Meditation and Relaxation

Incorporating meditation and relaxation techniques into your daily routine can reduce stress, which is often a trigger for bad habits. Take time to be grateful that you are in a position to recognise your bad habit, that you have the desire to do something about it, know that you are on a journey, internally celebrate any progress you have made and forgive yourself any set backs you have encountered. You are a person trying to improve themselves, that is a great thing to be.

Tracking Progress

Monitoring Your Journey

Keep track of your progress and celebrate small victories along the way. This can help maintain motivation. If you normally eat 10 Mars bars a day but today you only ate 9, that's progress. If you normally don't do any exercise but today you did 5 minutes, that's progress. If you've let mess pile up everywhere but today you cleaned an area, that's progress. Just keep progressing. Every day do a little bit more than yesterday.

Adjusting Your Plan

Be flexible and adjust your strategies if something isn’t working. Persistence is key. What gets you from A to B won't necessarily get you from B to C. If you reach a point where you feel you've stopped making progress or you're lacking motivation, change your approach. This is something that happens a lot when people try to loose weight, the initial reduction in calories sees a reduction in weight but then you need to adjust your food intake further to allow for you needing less calories due to the weight you've lost. Again, understand that breaking a bad habit is a journey, you know where you want to be; you need to find the right way to get there that works for you.

Dealing with Setbacks

Understanding Relapses

Recognise that setbacks are a natural part of the process. Don’t be too hard on yourself if you slip up. It happens. If it was easy to break bad habits no one would have bad habits. If you had twenty four roses in a bouquet and one was bad, would you throw out the entire bouquet or just get rid of the bad one? Say you have a small relapse at midday, should you just totally give up for the rest of the day? No. Acknowledge the mistake, put it behind you and get back in to a positive mindset.

Learning from Mistakes

Analyse what led to the relapse and adjust your plan to avoid similar situations in the future. Are certain places, times or even people triggers for you? Recognising your triggers is the first step to dealing with them. Find ways to mitigate exposure to your triggers, try to turn your triggers in to triggers for something more positive.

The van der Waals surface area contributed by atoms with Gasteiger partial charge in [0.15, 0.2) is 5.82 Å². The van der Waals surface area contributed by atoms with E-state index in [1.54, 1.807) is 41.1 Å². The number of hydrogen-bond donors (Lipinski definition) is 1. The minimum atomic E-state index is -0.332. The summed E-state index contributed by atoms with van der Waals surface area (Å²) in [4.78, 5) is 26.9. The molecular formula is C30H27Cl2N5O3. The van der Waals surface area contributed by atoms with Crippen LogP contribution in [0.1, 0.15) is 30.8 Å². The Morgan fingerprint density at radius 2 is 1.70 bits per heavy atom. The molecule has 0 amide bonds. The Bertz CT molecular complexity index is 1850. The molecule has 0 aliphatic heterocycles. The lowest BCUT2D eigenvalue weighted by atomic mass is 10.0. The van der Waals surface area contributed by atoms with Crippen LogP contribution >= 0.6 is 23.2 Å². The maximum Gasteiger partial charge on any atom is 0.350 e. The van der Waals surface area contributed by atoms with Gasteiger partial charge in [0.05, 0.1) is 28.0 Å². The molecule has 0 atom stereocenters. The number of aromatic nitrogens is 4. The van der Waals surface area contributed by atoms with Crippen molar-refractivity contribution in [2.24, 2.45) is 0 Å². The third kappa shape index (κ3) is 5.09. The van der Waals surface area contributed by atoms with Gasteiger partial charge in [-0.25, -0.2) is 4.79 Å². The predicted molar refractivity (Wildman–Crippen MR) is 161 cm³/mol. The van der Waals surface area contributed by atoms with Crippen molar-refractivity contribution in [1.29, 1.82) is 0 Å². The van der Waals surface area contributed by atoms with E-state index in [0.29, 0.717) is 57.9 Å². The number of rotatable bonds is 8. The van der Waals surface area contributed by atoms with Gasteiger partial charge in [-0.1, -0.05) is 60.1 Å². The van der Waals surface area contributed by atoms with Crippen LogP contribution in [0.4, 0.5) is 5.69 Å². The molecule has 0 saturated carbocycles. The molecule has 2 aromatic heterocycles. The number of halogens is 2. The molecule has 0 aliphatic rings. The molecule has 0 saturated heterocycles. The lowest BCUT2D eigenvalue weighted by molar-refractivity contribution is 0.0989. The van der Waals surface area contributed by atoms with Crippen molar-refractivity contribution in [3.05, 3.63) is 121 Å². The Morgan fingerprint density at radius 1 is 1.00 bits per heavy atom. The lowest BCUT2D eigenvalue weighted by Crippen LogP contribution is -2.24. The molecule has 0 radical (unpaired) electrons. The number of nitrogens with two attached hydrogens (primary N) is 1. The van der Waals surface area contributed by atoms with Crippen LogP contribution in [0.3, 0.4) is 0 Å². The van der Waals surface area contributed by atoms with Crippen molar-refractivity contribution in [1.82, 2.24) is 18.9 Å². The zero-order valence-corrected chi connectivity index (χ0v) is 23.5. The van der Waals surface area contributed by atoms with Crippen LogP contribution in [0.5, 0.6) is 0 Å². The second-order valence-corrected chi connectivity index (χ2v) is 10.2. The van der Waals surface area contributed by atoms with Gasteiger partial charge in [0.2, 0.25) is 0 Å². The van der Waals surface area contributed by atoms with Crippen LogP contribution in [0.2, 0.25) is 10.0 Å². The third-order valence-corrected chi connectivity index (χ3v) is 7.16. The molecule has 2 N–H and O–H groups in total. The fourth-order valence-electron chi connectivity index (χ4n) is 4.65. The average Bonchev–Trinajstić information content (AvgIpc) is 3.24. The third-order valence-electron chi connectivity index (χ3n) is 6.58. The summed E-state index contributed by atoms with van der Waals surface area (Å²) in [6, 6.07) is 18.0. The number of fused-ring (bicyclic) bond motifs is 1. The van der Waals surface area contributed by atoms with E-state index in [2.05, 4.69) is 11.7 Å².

Rewarding Yourself

Positive Reinforcement

Reward yourself for milestones achieved. Positive reinforcement can make the process more enjoyable and sustainable. Don't just focus in the final goal, set mini goals along the way, when you achieve them share them and celebrate them. Any progress towards improving your life is good progress and don't let anyone else tell you different.

Maintaining a Positive Attitude

Stay positive and focus on the benefits of breaking your bad habit. A positive outlook can greatly enhance your chances of success. Maybe you had a set back but you recognised it and put a plan in place to mitigate it in the future, that's progress! Maybe you fell a bit short of a goal but still moved towards it, that's progress!


How long does it take to break a bad habit?

The time it takes to break a habit varies, but research suggests it can take anywhere from 21 days to several months, depending on the individual and the habit. Understand that breaking a bad habit is a journey not a destination.

Can bad habits be completely eliminated?

While it may be challenging to completely eliminate a habit, it can be significantly reduced and replaced with more positive behaviours. Breaking a bad habit can create a void in your life, what you fill it with is your choice, it makes sense to make a good choice.

What are some common triggers for bad habits?

Common triggers include stress, boredom, social settings, and specific times of the day. Negative routines can set us up for failure in breaking bad habits, trying to adjust your routine to mitigate your triggers,

Is it possible to break multiple bad habits at once?

It is possible but can be overwhelming. Focusing on one habit at a time may yield better results. Even better break each bad habit in to parts and tackle them that way. Bite sizes pieces are easier to swallow.

How can mindfulness help in breaking bad habits?

Mindfulness increases awareness of your actions and triggers, helping you to interrupt the habit loop and make more conscious choices. Every day we have thousands of choices, you're choosing to make a positive change to your life, take time to reflect on that.

What role does environment play in breaking bad habits?

Your environment can significantly influence your habits. Altering your surroundings to minimise triggers can be beneficial. Remember that feeling of rearranging your room as a kid, it felt like a totally different space even for just a few small changes. The same applies in adult life, a few small changes can yield big results.


Breaking a bad habit is a journey that requires patience, persistence, and a plan. By understanding the psychology behind habits, setting clear goals, leveraging support systems, and replacing bad habits with healthier ones, you can achieve lasting positive change.

Remember, setbacks are part of the process, and maintaining a positive attitude is crucial.

Stay committed to your goals, and you'll find yourself on the path to a happier, healthier and more fulfilling life.

Happy days = Happy months = Happy life.